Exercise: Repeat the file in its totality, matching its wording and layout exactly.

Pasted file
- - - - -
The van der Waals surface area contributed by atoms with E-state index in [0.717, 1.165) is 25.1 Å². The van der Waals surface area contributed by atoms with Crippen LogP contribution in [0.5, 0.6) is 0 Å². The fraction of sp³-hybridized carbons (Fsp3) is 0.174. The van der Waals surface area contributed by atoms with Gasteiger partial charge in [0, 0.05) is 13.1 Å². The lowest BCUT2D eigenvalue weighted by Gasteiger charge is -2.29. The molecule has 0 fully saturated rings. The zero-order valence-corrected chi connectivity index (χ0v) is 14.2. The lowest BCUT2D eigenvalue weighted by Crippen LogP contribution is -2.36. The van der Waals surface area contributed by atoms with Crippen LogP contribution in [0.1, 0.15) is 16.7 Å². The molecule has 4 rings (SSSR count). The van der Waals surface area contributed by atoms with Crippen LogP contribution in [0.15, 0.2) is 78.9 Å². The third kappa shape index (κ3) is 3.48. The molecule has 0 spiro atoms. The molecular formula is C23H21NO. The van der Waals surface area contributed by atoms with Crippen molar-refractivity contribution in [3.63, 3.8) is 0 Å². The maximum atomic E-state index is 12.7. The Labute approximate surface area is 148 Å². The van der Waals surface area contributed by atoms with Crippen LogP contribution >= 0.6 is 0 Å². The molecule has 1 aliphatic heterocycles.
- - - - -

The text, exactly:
The van der Waals surface area contributed by atoms with E-state index in [0.717, 1.165) is 25.1 Å². The van der Waals surface area contributed by atoms with Crippen LogP contribution in [0.5, 0.6) is 0 Å². The fraction of sp³-hybridized carbons (Fsp3) is 0.174. The van der Waals surface area contributed by atoms with Gasteiger partial charge in [0, 0.05) is 13.1 Å². The lowest BCUT2D eigenvalue weighted by Gasteiger charge is -2.29. The molecule has 0 fully saturated rings. The zero-order valence-corrected chi connectivity index (χ0v) is 14.2. The lowest BCUT2D eigenvalue weighted by Crippen LogP contribution is -2.36. The van der Waals surface area contributed by atoms with Crippen LogP contribution in [0.1, 0.15) is 16.7 Å². The molecule has 4 rings (SSSR count). The van der Waals surface area contributed by atoms with Crippen LogP contribution in [0.15, 0.2) is 78.9 Å². The third kappa shape index (κ3) is 3.48. The molecule has 0 spiro atoms. The molecular formula is C23H21NO. The van der Waals surface area contributed by atoms with Crippen molar-refractivity contribution in [3.63, 3.8) is 0 Å². The maximum atomic E-state index is 12.7. The Labute approximate surface area is 148 Å². The van der Waals surface area contributed by atoms with Crippen LogP contribution >= 0.6 is 0 Å². The molecule has 1 aliphatic heterocycles.